Tönnjes, Kathrein, and NXP present UHF technology for AVI applications at the Sachsenring
More than 80 participants from more than 25 countries, including Argentina, Trindad and Tobago, Ethiopia, Qatar, Uzbekistan, the Netherlands, Italy, and Thailand, took advantage of the Race Track Days organised by Tönnjes together with Kathrein Solutions and NXP Semiconductors to see state-of-the-art UHF vehicle detection live.
The chosen venue – the Sachsenring racetrack – did not allow for any other option: the RFID technology had to show the performance it was capable of at high speed.
On track at the Sachsenring, RFID & Wireless IoT Global spoke with the responsible people at Tönnjes and Kathrein Solutions
Editor in chief and Conference Manager
Lüneburg, near Hamburg, Germany
Deputy Editor in Chief
Lüneburg near Hamburg, Germany
Three license plates are better than two
Tönnjes has raised vehicle identification to a digital level. The solution called "IDePLATE" is a classic number plate with an integrated UHF RFID transponder. The highlight: the license plate surface serves as an antenna and enables a high reading range. In addition to number plates with transponders, special windshield transponders have been developed.
As Jochen Betz, Managing Director of Tönnjes, explains: "We always recommend a complete solution consisting of three identification features on a car or truck: front and rear license plates with transponders and a tamper-proof windshield label. Three RFID transponders on the vehicle triple the chance of detecting a vehicle in any situation."
When asked about the reliablility of the function even in inhospitable weather conditions, Thomas Brunner, Managing Director, Kathrein Solutions, gave detailed insights:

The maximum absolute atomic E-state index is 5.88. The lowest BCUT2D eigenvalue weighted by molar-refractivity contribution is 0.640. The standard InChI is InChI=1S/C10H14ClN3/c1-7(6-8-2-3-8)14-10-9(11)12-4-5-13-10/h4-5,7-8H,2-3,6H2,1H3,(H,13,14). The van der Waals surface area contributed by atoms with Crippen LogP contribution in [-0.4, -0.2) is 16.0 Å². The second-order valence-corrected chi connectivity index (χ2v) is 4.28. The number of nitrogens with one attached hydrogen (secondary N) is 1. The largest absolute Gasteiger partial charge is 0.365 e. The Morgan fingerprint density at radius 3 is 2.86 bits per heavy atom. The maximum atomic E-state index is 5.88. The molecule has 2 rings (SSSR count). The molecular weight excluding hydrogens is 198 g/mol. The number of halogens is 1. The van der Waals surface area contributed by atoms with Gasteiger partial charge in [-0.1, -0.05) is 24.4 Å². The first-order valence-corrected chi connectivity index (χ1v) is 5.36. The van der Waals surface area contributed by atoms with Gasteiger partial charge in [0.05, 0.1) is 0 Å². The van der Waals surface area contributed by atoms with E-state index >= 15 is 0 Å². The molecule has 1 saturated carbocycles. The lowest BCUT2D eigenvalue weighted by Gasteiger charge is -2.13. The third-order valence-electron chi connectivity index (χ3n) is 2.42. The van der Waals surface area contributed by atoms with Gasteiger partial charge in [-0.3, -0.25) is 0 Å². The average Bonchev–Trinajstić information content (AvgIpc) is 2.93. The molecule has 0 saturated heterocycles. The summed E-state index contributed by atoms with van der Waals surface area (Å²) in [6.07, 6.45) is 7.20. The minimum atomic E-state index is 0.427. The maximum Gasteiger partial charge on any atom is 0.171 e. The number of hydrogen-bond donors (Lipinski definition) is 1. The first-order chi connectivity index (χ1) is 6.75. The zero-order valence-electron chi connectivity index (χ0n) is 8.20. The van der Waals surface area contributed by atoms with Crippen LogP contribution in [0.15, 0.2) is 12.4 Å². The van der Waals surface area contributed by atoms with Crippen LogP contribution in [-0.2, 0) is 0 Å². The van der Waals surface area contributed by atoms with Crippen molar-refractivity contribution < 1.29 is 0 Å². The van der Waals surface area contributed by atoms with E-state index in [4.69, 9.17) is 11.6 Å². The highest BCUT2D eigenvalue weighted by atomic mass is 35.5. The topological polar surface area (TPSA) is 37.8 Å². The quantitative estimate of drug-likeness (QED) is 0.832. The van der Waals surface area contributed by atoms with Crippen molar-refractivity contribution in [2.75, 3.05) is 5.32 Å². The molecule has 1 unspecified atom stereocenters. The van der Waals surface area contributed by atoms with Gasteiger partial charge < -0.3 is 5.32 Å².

"With regard to the windshield labels, the tests that have been carried out for years and the experience gained from a large number of applications that we have implemented show that the period of a normal wiping interval of the windshield wipers in snow or rain is perfectly sufficient to record the label flawlessly. Only when a completely frozen, thick coating of slush and road dirt has formed on the front license plate can the transponder no longer be read with its maximum range.
Three transponders are standard on the vehicle – two license plates, and one windshield label as a 'third license plate'. This guarantees 100 percent secure detection."
Dynamic encryption even at over 200 km/h
Capturing a transponder ID during an antenna gate passage poses no technological challenge. However, the number plates and windshield labels of Tönnjes use the UCODE DNA chip from NXP Semiconductors, which enables dynamic cryptographic authentication. Christian Schnebinger, Senior Sales Manager, Kathrein Solutions, explains the challenges:
"In contrast to pure TID capture, the UCODE DNA only allows access to stored data if the reader has the corresponding cryptographic keys. The data is decrypted, sent, and re-encrypted on the transponder as it passes through the gate even at over 200 km/h. The latest generation of Kathrein RFID reader hardware is used to ensure that this process is absolutely secure, even at high speeds."